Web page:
Navy Pilot’s Gutsy Last-Second Call Saves Civilian Lives Near Mosul

An armed F/A-18F Super Hornet attached to Strike Fighter Squadron 213 prepares to be launched from the deck of the carrier George H.W. Bush May 3 in support of Operation Inherent Resolve. ( photo/Hope Hodge Seck)
An armed F/A-18F Super Hornet attached to Strike Fighter Squadron 213 prepares to be launched from the deck of the carrier George H.W. Bush May 3 in support of Operation Inherent Resolve. ( photo/Hope Hodge Seck)

ABOARD THE USS GEORGE H. W. BUSH, Persian Gulf — Recent investigations into a series of U.S. airstrikes that allegedly killed scores or hundreds of civilians near Mosul, Iraq, have raised troubling questions about the way the fight against the Islamic State is being prosecuted.

But a less-known story about a planned strike aborted with only seconds to spare is proof for Capt. James McCall that his aviators are doing what they ought. McCall, the commanding officer of Carrier Air Wing 8, attached to the Bush, told the nerve-wracking call took place in mid-April.

F/A-18 Super Hornets attached to the wing’s Strike Fighter Squadron 87 were operating near Mosul, where a coalition ground campaign to flush ISIS militants out of the urban stronghold rages on. The carrier, which has been deployed since January and currently patrols the waters of the Persian Gulf, launches between 12 and 20 such missions daily, over Syria as well as Iraq.

“They were issued their clearance to drop. They had about 20 seconds before they were going to release ordnance, and that ordnance would have impacted the target within, say, 45 seconds of the drop,” McCall said. “In those moments beforehand, one of the aircrew thought he saw someone leave a building, and he couldn’t possibly identify that person as a soldier or a civilian. So he issued an abort on the radio.”

The mission called off, the pilots watched as, over the next 10 minutes, hundreds of civilians poured out of buildings adjacent to the one the man had come out of. While not all the people coming into view would have been reached by the collateral effects of the planned strike, the aviators estimated, many of them would have been.

Despite the harrowing nature of the close call, McCall is encouraged by the outcome of the incident.

“That to me is a great story that tells me that we’ve given them enough training — granted, not always necessarily experience — but we’ve prepared them adequately for them to make those hard decisions,” he said. “And when a guy comes back and says, ‘I potentially aborted the bomb affecting civilians,’ then I think, ‘Hey, our guys understand the implications of their actions.’ ”

While the four Super Hornet strike fighter squadrons within the wing did not participate in the Mosul strikes currently under investigation, McCall said, the reports have prompted the units to re-examine elements of training on avoiding civilian casualties, already a rigorous part of their drilling and workups.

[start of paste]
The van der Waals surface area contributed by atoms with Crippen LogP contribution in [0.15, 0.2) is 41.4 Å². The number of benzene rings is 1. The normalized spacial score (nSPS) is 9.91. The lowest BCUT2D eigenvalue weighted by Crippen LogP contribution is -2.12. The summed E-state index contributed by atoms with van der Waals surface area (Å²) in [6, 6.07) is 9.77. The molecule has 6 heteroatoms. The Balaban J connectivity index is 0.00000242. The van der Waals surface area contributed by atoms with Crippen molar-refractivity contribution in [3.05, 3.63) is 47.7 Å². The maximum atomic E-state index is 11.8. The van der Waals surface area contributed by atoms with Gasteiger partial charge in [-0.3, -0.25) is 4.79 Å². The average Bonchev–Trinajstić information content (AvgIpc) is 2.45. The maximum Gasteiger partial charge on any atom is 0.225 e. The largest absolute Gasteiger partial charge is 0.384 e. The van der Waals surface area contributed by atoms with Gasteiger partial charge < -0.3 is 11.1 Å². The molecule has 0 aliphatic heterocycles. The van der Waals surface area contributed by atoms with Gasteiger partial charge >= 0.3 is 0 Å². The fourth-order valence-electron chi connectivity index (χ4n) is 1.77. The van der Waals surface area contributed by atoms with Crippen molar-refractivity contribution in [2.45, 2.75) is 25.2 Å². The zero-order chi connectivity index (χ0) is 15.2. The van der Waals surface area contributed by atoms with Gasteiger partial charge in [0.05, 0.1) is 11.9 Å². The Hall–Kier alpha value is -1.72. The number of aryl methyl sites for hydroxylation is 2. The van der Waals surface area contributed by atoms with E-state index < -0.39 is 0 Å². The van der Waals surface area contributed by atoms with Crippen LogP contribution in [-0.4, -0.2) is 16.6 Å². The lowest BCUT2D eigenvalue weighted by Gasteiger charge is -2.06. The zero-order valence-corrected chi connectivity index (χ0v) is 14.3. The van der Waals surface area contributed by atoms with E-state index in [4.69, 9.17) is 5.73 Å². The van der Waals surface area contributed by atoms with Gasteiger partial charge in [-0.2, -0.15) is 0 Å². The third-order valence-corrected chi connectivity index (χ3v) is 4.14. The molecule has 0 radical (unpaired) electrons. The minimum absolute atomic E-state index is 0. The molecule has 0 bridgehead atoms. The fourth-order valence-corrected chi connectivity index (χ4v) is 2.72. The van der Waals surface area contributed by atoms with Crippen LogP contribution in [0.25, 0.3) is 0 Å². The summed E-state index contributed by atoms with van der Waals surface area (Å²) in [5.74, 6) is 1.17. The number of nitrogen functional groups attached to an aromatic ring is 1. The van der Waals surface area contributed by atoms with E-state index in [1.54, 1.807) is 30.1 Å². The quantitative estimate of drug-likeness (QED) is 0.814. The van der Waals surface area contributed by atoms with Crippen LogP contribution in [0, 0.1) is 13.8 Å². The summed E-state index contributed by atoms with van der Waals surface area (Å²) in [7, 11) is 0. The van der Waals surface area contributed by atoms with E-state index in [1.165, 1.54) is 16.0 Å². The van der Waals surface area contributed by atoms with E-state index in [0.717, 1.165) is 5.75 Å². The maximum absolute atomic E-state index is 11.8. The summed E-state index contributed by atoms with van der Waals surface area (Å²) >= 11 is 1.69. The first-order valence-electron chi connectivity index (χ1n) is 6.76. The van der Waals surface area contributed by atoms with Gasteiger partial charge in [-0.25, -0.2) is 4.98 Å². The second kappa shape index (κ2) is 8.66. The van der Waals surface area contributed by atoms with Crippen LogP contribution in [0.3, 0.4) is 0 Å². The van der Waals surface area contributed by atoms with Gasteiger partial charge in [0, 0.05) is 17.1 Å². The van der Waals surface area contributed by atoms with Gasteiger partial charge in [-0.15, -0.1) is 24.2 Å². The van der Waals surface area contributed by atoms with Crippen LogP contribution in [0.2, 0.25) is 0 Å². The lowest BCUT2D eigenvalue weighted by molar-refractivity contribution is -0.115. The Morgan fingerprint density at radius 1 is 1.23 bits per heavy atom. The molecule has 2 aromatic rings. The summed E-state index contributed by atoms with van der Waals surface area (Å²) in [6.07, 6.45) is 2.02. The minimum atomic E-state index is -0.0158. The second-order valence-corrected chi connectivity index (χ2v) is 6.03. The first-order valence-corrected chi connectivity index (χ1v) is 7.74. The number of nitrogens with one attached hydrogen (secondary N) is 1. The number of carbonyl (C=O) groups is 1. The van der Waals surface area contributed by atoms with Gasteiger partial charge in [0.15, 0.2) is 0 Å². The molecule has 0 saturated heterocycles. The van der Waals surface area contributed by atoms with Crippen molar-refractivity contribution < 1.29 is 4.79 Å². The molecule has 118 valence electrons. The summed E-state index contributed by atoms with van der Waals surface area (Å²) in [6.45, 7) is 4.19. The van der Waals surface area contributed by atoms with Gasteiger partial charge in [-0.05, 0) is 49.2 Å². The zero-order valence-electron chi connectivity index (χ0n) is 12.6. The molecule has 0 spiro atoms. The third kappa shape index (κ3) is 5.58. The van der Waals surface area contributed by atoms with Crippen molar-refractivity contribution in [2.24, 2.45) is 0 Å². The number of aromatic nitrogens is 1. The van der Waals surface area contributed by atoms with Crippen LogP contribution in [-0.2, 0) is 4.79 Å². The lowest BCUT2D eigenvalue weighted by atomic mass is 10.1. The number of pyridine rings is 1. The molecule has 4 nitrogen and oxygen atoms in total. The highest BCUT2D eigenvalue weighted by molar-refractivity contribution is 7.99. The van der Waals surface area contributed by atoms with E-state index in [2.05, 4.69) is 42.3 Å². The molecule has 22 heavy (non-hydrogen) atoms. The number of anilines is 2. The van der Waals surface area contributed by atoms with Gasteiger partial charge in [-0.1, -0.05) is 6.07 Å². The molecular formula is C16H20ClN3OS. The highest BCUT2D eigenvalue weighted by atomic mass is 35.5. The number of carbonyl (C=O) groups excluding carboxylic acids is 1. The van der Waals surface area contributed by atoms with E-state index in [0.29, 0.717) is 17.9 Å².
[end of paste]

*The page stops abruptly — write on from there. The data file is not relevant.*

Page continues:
“I think our culture is such that any time an adverse event happens … I think it is by our nature to take that and see if we can draw any lessons out of that, that we can apply to the near term as well as the long term to ensure that those things don’t happen again,” he said. “Even though our air wing was not involved in some of the accusations that came out, we take a look at it, and we certainly go, ‘Hey, is there any threat we can pull out of this that affects the way we do business, that can make us safer and more effective in the long run.’ ”

While the squadrons have been conducting airstrikes on Islamic State targets since February in support of this deployment, McCall said training to prevent collateral damage was underway long before the carrier passed through the Strait of Hormuz and entered the Gulf. While the carrier was in transit from its homeport of Norfolk, Virginia, to the waters of the 5th Fleet, pilots were gaming out complex airstrike scenarios requiring sharp judgment calls and meeting with attorneys to discuss rules of engagement and decision-making.

“We invest a lot of time in an average pilot’s progression, getting ready for a deployment, and close-air support,” McCall said. “Actually physically dropping the bomb is probably the easiest part of that. It’s this judgment piece that is the difficult piece. And it requires them to practice that. It requires us to put them in scenarios that are difficult and sometimes gray in the training environment.”

There have been other instances, McCall said, when his pilots have called off strikes because they lacked complete certainty of the collateral impact of the planned action. While he acknowledged that even the best training can’t inoculate against tragic human error, he said the careful training and preparation give him the confidence that the wing’s fighter squadrons will represent the coalition well.

“One of the unique things I believe about aviation is we send these kids out, a thousand miles away from leadership, and we tell them, ‘OK, now you make decisions that have strategic impact to our country and our coalition,’ ” he said.

“So I have to be able to trust those guys to make really difficult decisions in really challenging scenarios. Does it mean it’s perfect? No, because there are humans in the loop,” McCall said. “But I also think that’s one of the great things. We have real human beings in the loop and we’re making decisions, and I think we do spend a lot of time making sure our folks get that right.”

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